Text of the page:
You bear full responsibility for this scheme. It was carried out under your direct orders for your benefit. Unlike many defendants who come before the court, you were not driven to this crime by financial need. Rather, your conduct was the product of naked greed. Throughout its course you persisted in the arrogant belief that you were above the law. Moreover, since the indictment and the trial, you have displayed no remorse or contrition. I trust that the sentence today will make it very clear that no person, no matter how wealthy or prominent, stands above the law.

Leona hadn't given up yet, however. Helmsley hired the famous criminal defense lawyer Alan M. Dershowitz to assist Feffer in the appeal and subsequent proceedings, such as motions for retrial. Dershowitz is well-known for his role in overturning the murder conviction of socialite Claus Von Bllow and has been involved in several cases concerning wealthy and prominent people. Dershowitz began an aggressive appeal, part of which included a personal attack on Judge Walker.

In addition to being a highly respected judge, Walker is extremely well-connected politically. His first cousin is George Bush. Whether because of his abilities or connections, in September 1989, Walker was nominated by President Bush to an opening on the U.S. Court of Appeals for the Second Circuit, which includes New York. Moving from district court to circuit court is a significant career move upward for a federal judge. Dershowitz, however, publicly opposed Walker's nomination. Not only did Dershowitz criticize Walker in the press, but he even appeared at Walker's confirmation hearing on November 7, 1989, before the Senate Judiciary Committee. At that hearing, Dershowitz testified in opposition to Walker's appointment, to no avail.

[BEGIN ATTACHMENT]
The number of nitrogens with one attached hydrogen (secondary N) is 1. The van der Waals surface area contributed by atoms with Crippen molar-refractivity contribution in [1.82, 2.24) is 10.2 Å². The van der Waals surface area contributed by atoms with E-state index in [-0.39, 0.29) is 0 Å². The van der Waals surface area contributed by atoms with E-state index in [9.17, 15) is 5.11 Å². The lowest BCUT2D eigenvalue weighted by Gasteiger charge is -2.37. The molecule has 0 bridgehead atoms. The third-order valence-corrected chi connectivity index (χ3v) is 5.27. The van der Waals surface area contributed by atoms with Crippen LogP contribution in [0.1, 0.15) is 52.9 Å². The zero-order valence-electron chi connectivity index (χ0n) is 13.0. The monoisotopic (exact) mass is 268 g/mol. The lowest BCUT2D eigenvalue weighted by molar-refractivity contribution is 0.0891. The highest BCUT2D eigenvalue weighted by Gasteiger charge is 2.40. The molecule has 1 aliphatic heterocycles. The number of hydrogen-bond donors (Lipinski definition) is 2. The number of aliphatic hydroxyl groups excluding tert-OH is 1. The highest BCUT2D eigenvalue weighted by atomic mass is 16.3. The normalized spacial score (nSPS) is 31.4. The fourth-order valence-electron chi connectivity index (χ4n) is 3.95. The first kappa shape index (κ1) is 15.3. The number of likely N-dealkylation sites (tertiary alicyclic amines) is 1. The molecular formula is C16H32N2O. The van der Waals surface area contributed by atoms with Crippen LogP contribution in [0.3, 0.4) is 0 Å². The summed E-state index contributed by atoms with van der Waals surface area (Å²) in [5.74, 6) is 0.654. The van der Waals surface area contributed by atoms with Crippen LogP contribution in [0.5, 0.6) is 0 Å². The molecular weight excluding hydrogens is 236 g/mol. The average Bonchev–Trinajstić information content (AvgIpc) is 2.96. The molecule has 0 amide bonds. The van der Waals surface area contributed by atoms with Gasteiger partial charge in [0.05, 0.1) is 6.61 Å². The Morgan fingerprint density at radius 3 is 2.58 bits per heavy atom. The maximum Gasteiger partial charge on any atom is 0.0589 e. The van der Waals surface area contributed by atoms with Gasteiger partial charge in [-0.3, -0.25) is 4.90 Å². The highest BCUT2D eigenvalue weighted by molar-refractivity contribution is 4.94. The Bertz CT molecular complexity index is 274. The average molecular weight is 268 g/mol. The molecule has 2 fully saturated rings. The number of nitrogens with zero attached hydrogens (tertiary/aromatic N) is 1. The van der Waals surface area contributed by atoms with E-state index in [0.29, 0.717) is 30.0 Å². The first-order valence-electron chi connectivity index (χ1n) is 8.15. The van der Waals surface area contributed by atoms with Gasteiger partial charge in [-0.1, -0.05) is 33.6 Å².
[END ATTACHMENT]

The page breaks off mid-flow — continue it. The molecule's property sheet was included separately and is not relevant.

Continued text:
On December 19, 1989, Walker was sworn in as a judge on the court of appeals. Walker continued to hear post-trial motions on the Helmsley case, however, because he also was still a district judge "by special designation" so that he could continue to preside over the case. On March 27, 1991, Walker denied Dershowitz's request that he disqualify himself and let another judge hear Dershowitz's various post-trial motions. Despite Dershowitz's vehement opposition to Walker's promotion, Walker claimed that he was not biased against Dershowitz. After countless appeals and legal maneuvering, Helmsley finally began her sentence on April 15, 1992ironically, the day income taxes are due. She served 18 months in jail and was released in October 1993. Harry Helmsley died in 1997 and left his considerable fortune in real estate to Leona. Almost immediately, she began to sell off his real estate holdings.

Leona Helmsley's fall from wealth and arrogance was in many ways another signal that the excesses of the 1980s were over. No matter how rich and prominent you were, the government would prosecute you if you broke the law.

Stephen G. Christianson

Suggestions for Further Reading

Green, Michelle. "Heartbreak Hotel." People (April 1992): 101-102.

Hammer, Richard. The Helmsleys: the Rise and Fall of Harry and Leona. New York: New American Library, 1990.

"Leona Helmsley and the Iniquitous 1980s." Economist (April 1992): A28.

Moss, Michael. Palace Coup: the Inside Stoty of Harry and Leona Helmsley. New York: Doubleday & Co., 1989.

Pierson, Ransdell. The Queen of Mean: the Unauthorized Biography of Leona Helmsley. New York: Bantam Books, 1989.